Despite the U.S. government shutdown and other Washington antics, Secretary Hagel’s presence in Northeast Asia has provided an important symbol of assurance to allies that U.S. security commitments in Northeast Asia are enduring. North Korean brinkmanship and bluster last spring served to bracket U.S. commitments in Asia from many effects of sequestration. U.S. longstanding commitments to the region are being updated in response to North Korea’s evolving threat capabilities.

Activities of the past few days have also exposed some perennial challenges in the alliance relationship that both sides must continue to manage closely, including the following:

  • Transfer of wartime operational control (OPCON) of South Korean forces: Secretary Hagel and ROK defense minister Kim Kwang-jin agreed to review the timing of the transfer of wartime OPCON , currently set for 2015. Secretary Hagel acknowledged that South Korean capabilities have become “much more sophisticated, much more capable, much more qualified over the past ten years in particular.” But North Korea’s nuclear capabilities have also evolved. Although South Korea displayed dramatically expanded strike capabilities (in the form of Hyunmu-II and Hyunmu-III cruise missiles) at its Armed Forces Day parade in a clear message to North Korea, further delay in South Korea’s acquisition of capabilities necessary to take over OPCON responsibilities risks sending North Korea a contradictory message.

  • Korean Air and Missile Defense (KAMD) versus U.S.-Japan-ROK Integrated Missile Defense (MD): South Korea has attempted to develop its own air and missile defense system, arguing that the nature of the threat it faces from North Korean short-range missiles is different from that faced by Japan and the United States with regard to North Korea’s long-range missile capabilities. This argument is convenient because it also avoids unnecessarily offending Chinese sensitivities on the development of a regional defense system. But KAMD incorporates South Korean missile defense radars with U.S. early-warning data, and South Korea would benefit from an integrated system if it links to U.S.-Japan combined MD efforts. Given South Korea’s preference to avoid stark choices between the United States and China, this is one of the most vexing issues facing South Korean security planners and foreign policy strategists.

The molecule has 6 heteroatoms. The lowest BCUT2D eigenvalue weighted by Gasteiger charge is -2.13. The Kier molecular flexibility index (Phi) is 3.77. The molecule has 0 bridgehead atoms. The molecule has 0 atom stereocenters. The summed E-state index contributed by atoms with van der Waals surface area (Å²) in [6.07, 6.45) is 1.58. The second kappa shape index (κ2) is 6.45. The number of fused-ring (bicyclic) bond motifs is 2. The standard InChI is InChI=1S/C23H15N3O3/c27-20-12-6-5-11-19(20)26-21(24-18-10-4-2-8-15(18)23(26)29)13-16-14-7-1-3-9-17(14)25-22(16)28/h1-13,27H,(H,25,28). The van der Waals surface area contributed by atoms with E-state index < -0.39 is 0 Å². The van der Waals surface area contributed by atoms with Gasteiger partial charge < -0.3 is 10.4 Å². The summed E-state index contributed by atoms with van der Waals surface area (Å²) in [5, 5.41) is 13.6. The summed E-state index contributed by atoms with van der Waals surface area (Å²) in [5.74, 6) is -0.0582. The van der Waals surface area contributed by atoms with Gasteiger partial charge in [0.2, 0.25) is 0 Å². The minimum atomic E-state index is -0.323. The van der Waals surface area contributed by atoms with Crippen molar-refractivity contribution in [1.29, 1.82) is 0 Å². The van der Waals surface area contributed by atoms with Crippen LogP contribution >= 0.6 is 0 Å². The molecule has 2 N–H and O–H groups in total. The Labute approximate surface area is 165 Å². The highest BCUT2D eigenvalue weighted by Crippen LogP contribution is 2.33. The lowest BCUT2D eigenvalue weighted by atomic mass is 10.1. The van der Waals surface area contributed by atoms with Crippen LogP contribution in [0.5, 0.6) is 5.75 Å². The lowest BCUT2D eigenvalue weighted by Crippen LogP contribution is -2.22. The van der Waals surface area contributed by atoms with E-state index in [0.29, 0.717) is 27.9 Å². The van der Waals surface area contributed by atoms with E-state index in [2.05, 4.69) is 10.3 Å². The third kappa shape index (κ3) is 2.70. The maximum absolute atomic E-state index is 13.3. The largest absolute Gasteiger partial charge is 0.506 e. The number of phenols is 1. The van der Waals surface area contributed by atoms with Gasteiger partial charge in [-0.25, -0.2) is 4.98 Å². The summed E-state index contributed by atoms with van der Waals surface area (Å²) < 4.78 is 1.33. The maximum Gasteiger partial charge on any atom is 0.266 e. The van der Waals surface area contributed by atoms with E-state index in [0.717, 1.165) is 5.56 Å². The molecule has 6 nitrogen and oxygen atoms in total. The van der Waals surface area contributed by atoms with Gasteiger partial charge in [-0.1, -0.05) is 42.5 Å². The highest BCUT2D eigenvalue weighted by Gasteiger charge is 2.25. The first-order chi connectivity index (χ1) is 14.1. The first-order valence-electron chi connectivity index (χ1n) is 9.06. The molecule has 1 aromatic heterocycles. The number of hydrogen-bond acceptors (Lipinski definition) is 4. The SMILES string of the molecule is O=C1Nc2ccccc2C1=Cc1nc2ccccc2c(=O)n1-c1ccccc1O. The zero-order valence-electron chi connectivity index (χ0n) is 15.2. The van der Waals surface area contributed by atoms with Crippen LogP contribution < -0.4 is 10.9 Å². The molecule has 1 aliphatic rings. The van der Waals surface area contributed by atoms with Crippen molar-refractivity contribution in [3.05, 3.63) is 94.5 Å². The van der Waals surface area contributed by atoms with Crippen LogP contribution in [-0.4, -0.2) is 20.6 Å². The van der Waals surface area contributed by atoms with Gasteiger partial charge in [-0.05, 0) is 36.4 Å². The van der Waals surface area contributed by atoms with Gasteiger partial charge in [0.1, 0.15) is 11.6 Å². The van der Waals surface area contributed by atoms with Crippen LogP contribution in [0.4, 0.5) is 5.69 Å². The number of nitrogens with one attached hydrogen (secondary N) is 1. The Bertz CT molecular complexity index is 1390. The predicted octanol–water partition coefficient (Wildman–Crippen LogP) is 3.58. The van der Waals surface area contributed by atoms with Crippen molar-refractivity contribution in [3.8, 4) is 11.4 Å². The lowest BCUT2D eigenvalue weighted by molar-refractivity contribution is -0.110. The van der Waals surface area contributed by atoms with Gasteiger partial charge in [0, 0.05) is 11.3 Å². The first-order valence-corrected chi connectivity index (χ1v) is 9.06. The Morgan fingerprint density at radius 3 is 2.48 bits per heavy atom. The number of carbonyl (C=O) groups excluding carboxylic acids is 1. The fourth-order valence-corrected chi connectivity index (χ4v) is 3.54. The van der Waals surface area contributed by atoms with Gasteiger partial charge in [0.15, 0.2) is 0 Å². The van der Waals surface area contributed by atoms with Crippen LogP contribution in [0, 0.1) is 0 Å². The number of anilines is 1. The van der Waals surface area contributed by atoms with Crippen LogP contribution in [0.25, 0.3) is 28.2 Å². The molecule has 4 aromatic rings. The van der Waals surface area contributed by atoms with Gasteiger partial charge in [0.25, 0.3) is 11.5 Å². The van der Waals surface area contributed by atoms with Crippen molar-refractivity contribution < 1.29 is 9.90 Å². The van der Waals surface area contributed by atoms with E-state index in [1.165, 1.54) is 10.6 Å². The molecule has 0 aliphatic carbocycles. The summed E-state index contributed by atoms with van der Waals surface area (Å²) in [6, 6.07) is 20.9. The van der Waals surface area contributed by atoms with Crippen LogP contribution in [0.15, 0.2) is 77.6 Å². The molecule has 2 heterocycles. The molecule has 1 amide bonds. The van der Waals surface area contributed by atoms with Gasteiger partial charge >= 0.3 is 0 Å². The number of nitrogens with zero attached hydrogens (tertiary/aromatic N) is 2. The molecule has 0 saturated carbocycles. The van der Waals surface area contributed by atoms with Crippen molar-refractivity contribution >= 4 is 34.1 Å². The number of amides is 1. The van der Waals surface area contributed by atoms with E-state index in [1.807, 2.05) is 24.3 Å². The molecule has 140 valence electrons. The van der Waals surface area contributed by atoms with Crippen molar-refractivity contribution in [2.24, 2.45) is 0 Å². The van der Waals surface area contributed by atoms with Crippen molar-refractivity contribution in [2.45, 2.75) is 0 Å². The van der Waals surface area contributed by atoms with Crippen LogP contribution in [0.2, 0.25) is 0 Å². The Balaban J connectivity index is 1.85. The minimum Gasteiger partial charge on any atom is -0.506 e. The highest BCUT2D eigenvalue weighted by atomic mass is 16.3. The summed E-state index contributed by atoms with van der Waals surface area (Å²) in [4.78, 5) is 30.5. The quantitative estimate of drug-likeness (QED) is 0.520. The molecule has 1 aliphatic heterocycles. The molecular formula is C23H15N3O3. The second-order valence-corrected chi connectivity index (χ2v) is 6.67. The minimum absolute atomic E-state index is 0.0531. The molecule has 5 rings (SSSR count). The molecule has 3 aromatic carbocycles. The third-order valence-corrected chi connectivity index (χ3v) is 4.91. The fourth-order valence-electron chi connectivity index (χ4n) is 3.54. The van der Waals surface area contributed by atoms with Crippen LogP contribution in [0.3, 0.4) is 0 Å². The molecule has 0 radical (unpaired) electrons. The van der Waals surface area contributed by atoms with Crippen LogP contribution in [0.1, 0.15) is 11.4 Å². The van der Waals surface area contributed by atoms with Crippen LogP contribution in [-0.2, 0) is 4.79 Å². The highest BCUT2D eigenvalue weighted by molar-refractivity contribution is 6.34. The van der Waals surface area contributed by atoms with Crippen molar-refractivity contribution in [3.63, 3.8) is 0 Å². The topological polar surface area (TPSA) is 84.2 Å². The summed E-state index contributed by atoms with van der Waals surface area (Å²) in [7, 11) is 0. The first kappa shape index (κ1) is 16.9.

• Strengthened U.S.-ROK and U.S.-Japan Alliances versus Weakening ROK-Japan Ties: Secretary Hagel underscored the value the United States places on strong Japan-ROK security ties in his meeting with President Park Geun-hye, but her observation that “trust has not been built because of Japan’s leadership repeatedly making regressive remarks on historical and territorial issues” underscores the degree of difficulty that Japan and South Korea continue to face in repairing their relationship. Difficulties in Japan-ROK relations are likely to remain as a persistent obstacle to enhanced trilateral coordination among the United States, Japan, and South Korea. Since Tokyo is Hagel’s next stop, he will have a chance on this trip to make the case for better Japan-South Korea relations to both sides.